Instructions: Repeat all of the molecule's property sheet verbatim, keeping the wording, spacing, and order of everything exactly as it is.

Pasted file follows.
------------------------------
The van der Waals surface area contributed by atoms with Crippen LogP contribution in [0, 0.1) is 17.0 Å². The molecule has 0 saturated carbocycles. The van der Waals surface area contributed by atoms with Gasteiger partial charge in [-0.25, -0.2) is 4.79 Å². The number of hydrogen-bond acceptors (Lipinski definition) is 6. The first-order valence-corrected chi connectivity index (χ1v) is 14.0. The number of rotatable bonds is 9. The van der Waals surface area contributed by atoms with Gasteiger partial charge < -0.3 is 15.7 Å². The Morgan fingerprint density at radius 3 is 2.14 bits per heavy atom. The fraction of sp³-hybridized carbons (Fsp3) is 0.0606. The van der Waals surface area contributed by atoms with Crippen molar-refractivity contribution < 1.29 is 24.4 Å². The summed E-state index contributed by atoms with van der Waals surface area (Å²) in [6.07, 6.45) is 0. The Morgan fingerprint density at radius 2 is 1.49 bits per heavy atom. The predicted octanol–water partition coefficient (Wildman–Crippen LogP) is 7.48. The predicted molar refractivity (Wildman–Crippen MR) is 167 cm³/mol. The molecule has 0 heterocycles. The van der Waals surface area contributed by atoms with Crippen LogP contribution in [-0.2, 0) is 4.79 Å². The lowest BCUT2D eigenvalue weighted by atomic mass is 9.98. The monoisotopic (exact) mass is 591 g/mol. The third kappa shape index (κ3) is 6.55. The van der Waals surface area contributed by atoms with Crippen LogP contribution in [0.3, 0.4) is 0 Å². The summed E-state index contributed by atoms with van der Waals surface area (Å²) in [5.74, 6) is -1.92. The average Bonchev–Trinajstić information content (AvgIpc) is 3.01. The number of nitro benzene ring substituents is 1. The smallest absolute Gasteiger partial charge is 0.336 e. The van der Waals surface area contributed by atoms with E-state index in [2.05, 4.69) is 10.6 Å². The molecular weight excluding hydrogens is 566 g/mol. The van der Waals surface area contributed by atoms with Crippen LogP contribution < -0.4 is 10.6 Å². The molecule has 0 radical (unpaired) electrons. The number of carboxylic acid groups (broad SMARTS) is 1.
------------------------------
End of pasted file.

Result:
The van der Waals surface area contributed by atoms with Crippen LogP contribution in [0, 0.1) is 17.0 Å². The molecule has 0 saturated carbocycles. The van der Waals surface area contributed by atoms with Gasteiger partial charge in [-0.25, -0.2) is 4.79 Å². The number of hydrogen-bond acceptors (Lipinski definition) is 6. The first-order valence-corrected chi connectivity index (χ1v) is 14.0. The number of rotatable bonds is 9. The van der Waals surface area contributed by atoms with Gasteiger partial charge < -0.3 is 15.7 Å². The Morgan fingerprint density at radius 3 is 2.14 bits per heavy atom. The fraction of sp³-hybridized carbons (Fsp3) is 0.0606. The van der Waals surface area contributed by atoms with Crippen molar-refractivity contribution < 1.29 is 24.4 Å². The summed E-state index contributed by atoms with van der Waals surface area (Å²) in [6.07, 6.45) is 0. The Morgan fingerprint density at radius 2 is 1.49 bits per heavy atom. The predicted octanol–water partition coefficient (Wildman–Crippen LogP) is 7.48. The predicted molar refractivity (Wildman–Crippen MR) is 167 cm³/mol. The molecule has 0 heterocycles. The van der Waals surface area contributed by atoms with Crippen LogP contribution in [-0.2, 0) is 4.79 Å². The lowest BCUT2D eigenvalue weighted by atomic mass is 9.98. The monoisotopic (exact) mass is 591 g/mol. The third kappa shape index (κ3) is 6.55. The van der Waals surface area contributed by atoms with Crippen LogP contribution in [0.3, 0.4) is 0 Å². The summed E-state index contributed by atoms with van der Waals surface area (Å²) in [5.74, 6) is -1.92. The average Bonchev–Trinajstić information content (AvgIpc) is 3.01. The number of nitro benzene ring substituents is 1. The smallest absolute Gasteiger partial charge is 0.336 e. The van der Waals surface area contributed by atoms with E-state index in [2.05, 4.69) is 10.6 Å². The molecular weight excluding hydrogens is 566 g/mol. The van der Waals surface area contributed by atoms with Crippen LogP contribution < -0.4 is 10.6 Å². The molecule has 0 radical (unpaired) electrons. The number of carboxylic acid groups (broad SMARTS) is 1.